Foundations: Don’t just save — Commit!

Now that we’ve linked Unity, Git and GitHub, let’s run through the process of communicating our changes between all three systems. When you save a change in your Unity project, Git tracks that the change was made to your project files, but that change is not saved to your repository until you commit it. To make sure that you are combining your project changes with the most up-to-date version of the remote repository, follow the four steps below each time you’re ready to add a change to your repository.

1) Pull any changes from the remote repository

In Git Bash, enter git pull followed by the name of the remote repository (ie. origin) and the name of the remote branch (ie. main). This will pull any new commits on the remote repository and merge them with your local repository to keep your local repository up-to-date.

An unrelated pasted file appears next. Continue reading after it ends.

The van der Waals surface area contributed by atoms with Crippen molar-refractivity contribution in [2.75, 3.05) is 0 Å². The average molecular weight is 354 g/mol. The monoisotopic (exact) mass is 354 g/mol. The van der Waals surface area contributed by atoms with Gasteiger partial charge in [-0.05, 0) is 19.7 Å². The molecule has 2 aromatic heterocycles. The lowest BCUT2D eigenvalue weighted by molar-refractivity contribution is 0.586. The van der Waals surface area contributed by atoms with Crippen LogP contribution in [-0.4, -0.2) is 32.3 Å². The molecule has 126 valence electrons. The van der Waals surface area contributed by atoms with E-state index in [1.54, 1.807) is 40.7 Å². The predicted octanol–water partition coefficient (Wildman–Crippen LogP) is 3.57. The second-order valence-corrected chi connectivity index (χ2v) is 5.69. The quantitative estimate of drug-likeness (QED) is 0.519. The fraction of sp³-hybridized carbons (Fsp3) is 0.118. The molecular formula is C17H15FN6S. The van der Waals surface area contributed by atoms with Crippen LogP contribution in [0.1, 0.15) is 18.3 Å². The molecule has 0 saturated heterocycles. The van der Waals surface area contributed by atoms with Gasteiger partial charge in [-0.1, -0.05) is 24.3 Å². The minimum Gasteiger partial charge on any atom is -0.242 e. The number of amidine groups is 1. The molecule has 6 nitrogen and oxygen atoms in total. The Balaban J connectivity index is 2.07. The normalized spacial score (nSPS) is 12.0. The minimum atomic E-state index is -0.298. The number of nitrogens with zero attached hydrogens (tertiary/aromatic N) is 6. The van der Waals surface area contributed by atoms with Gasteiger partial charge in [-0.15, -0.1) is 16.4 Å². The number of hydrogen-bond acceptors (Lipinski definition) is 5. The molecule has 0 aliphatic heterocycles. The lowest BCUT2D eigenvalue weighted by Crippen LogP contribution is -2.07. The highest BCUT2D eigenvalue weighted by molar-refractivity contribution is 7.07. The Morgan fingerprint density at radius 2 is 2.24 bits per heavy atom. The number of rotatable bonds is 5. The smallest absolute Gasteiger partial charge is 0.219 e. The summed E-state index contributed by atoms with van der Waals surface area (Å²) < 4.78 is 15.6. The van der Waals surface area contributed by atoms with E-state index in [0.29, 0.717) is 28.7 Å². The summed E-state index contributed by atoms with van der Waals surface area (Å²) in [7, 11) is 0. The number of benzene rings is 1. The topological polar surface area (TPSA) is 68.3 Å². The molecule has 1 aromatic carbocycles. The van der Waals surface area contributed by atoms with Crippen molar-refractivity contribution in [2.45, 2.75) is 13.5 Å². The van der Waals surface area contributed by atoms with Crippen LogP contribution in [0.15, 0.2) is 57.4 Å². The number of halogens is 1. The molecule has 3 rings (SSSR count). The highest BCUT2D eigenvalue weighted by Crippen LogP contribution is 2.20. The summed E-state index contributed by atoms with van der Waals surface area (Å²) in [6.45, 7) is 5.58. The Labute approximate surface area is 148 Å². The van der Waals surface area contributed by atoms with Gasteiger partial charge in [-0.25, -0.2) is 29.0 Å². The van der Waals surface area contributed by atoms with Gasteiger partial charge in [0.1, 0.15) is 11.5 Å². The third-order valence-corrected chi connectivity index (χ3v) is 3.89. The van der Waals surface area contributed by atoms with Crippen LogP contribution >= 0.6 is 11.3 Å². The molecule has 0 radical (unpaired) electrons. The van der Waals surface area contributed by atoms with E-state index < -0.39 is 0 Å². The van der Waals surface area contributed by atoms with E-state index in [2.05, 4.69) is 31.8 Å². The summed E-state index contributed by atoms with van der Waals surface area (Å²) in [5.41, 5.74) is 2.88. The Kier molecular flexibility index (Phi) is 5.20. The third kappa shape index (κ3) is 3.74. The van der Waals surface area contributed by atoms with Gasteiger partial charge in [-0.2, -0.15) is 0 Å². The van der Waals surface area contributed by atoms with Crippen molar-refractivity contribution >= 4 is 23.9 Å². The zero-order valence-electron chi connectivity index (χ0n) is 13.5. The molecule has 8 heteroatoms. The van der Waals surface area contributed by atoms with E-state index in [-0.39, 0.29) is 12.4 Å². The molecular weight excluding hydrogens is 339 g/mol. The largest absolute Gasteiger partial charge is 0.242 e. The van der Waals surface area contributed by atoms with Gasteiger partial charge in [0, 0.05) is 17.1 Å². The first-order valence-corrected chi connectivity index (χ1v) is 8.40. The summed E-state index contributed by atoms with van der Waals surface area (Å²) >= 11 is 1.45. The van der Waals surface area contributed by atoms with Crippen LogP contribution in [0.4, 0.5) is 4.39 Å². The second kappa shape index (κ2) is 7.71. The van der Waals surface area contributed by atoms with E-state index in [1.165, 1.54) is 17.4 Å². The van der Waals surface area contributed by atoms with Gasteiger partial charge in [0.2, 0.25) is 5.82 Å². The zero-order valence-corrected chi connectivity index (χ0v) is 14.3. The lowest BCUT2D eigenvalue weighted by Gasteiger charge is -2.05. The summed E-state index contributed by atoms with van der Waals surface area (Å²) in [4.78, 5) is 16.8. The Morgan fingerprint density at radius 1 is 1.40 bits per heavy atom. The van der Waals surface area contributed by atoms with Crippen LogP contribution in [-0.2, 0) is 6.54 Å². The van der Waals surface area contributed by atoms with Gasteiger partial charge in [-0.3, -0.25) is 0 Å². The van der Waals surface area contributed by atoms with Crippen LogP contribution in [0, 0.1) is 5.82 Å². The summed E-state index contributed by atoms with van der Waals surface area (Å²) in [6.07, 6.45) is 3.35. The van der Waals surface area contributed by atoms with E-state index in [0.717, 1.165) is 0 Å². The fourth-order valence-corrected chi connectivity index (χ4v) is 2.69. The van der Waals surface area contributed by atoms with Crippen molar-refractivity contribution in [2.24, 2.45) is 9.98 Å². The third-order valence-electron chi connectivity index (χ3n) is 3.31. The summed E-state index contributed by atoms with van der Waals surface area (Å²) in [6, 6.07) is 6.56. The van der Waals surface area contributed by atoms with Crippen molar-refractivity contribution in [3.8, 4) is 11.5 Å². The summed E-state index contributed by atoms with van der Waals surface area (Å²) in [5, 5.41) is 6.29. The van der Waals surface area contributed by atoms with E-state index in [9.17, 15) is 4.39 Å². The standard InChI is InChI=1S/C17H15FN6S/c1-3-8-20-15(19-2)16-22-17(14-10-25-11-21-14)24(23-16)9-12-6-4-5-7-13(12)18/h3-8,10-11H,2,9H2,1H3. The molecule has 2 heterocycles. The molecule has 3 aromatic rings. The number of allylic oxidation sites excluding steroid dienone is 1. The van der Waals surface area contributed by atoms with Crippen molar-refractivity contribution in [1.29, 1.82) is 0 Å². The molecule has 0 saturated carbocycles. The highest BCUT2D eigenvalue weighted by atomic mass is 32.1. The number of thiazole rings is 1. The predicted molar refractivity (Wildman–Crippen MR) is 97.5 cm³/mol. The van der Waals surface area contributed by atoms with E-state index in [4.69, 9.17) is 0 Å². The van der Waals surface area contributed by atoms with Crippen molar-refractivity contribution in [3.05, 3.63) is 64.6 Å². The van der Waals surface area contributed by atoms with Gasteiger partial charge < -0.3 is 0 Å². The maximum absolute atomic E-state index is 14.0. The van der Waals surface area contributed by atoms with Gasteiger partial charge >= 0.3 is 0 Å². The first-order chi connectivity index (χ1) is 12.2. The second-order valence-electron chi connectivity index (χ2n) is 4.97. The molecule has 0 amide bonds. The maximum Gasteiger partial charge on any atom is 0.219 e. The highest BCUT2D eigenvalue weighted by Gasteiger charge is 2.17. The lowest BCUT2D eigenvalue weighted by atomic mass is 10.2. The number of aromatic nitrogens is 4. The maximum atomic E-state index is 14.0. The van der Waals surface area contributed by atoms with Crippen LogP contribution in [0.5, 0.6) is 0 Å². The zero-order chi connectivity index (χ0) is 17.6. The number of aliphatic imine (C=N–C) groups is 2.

git pull origin main command in Git Bash

2) Stage your changed files

To commit your changes to your local repository, you must first tell Git which files should be included in the commit. To see what files have uncommitted changes or which files have not yet been included in any commit, enter git status.

git status command in Git Bash with changes to be staged
git add command with filename in Git Bash
git add command with . in Git Bash
git status command in Git Bash with all changes staged

3) Commit your changes to the local repository

To commit your changes to your local repository, enter git commit.

git commit command in Git Bash
Text Editor window opened by Git requesting commit message
git commit -m command in Git Bash

4) Push your changes to the remote repository

Once your changes are committed to the local repository, enter git push followed by the name of the remote repository (ie. origin) and the name of the local branch (ie. main).

git push command in Git Bash
GitHub repository showing most recent commit